The 8 Kinds of SBA Loans and How to Get One

Written by: Zach Johnson

If you’re searching for funding for your small business -- and who isnt --  then you’ve probably heard about SBA loans.  Just to clarify, SBA is an acronym for the U.S. Small Business Administration which is a U.S. government agency that offers online tools, training programs, one-on-one counseling services and funding to help small business owners start and grow their businesses.  While all of these resources are valuable, this blog posts is going to focus on the kinds of SBA loans and how to get one.

What is an SBA loan?

The Small Business Administration offers a variety of financial resources.  However what is arguable one of the most helpful is are small loans for business owners who would not otherwise qualify for them.

There are all kinds of SBA loans.

In SBA’s  microloan program, the organization loans money to nonprofit lenders.  These lenders provide loans of up to $50,000 to owners of small companies.  In addition to funding, this program also provides other helpful services including technical support, marketing and management guidance for borrowers.

SBA loan guarantees help businesses better terms.

For most other kinds of SBA loans, the organization works with a network of banks, to offer loans to small business owners at very favorable rates.  

Business owners who participate in this program, usually get access to better loan terms than they would get if they went directly through their bank.  This is because the SBA offers the banks a partial guarantee to secure the loan.

Small businesses get their loan.  Banks get peace of mind.

Without this partial guarantee,  traditional banks tend to consider lending to small businesses to be too great of a risk.  Consequently  small business who don’t get loans guaranteed by the SBA often qualify for less-than-ideal terms -- higher rates and shorter payback periods -- if they’re even able to qualify for a bank loan at all.

What the partial guarantee means is that the bank knows that even if the owner of the small company owner for some reason ends up not being to pay back the loan, they will get back the income that the SBA guaranteed. Although the SBA doesn’t guarantee an entire loan amount, it can cover up to 85% of the total amount.  And we’re not talking about small loans.  In 2010, the Small Business Jobs Act increased the maximum amount of these kinds of loans to $5 million.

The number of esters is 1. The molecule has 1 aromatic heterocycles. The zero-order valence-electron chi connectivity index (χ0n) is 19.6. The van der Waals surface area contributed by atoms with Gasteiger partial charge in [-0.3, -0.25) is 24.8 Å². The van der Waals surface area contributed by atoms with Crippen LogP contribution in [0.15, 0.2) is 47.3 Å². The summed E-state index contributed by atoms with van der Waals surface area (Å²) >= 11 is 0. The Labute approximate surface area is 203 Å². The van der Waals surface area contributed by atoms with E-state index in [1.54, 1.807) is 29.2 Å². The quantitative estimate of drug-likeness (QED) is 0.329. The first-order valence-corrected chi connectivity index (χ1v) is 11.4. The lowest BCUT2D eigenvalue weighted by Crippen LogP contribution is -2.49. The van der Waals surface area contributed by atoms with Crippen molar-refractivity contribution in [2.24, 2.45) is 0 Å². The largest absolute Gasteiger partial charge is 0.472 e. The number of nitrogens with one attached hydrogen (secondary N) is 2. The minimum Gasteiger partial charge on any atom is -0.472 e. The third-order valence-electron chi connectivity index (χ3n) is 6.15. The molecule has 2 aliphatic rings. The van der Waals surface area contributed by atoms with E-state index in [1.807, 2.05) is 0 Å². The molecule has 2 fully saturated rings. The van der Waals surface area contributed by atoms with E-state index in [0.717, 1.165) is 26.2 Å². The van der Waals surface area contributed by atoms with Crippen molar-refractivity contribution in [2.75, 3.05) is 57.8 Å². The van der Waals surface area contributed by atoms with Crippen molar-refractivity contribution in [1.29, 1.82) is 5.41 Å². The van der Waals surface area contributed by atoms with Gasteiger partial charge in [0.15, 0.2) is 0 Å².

What’s the catch on getting up to $5M in an SBA loan?

As you can imagine, because SBA loans involve a government organization, the application process is incredibly painstaking and often restrictive. If you’re planning to apply for an SBA loan, you’ll need to have all your ducks in a row, back everything up with a lot of documentation and be prepared to wait.  SBA loans don’t qualify as quick cash.  I’ll talk about qualification specifics a little later in this post.

What happens if you can’t repay your SBA loan?

After a 10-day grace period, banks will usually start sending notices that you are late on your loan payment and that your over-due payment will have to be upped to include a late fee.  Beyond that, every lender has different policies and procedures for what they do when a borrower stops paying off their loan

  • Work with the bank.

Most banks have a team that works to figure out a new repayment plan with the company owner.  That plan could include loan restructuring or only requiring that you pay interest for a limited period of time.  In those cases, the loan wouldn’t be considered to be in default.

  • Pay attention to the terms of your agreement.

With that being said, you should know that you could be considered in “technical default” on the loan even if you’re current on payments. Although it’s uncommon, you can be considered in default if you violate the terms you agreed to on the loan.  That can include not providing tax returns for every year of the loan, taking on additional debt, or failing to get the bank’s approval when you bring in new shareholders.  SBA loans require small business owners to abide by some pretty strict rules in return for access to loan money at great rates.

  • Understand the ways the lender may try to collect

Say you try to work with the bank but you just can’t keep up with the payments.  When a government small-business loan goes into default, the lender will try to collect the full amount from the borrower.  They’ll only call in the SBA’s 85% guarantee if its efforts to collect fail.  These include:

Seizing business assets.  Like when you default on any other type of loan, the lender has the right to seize the assets you used as collateral to back the loan. This can include business bank accounts, inventory, equipment, or real estate.

Seizing personal assets.  If you own 20% or more of the business as well as other key managers who were required to sign a personal guarantee to get the SBA loan, you are all personally liable.  A personal guarantee is a written promise that says you and the other signers agree to pay back the loan personally if your business cannot.

What this means is if the value of the seized collateral the business owned didn’t cover the outstanding amount of the loan amount,  the bank has the right to try to go after personal assets.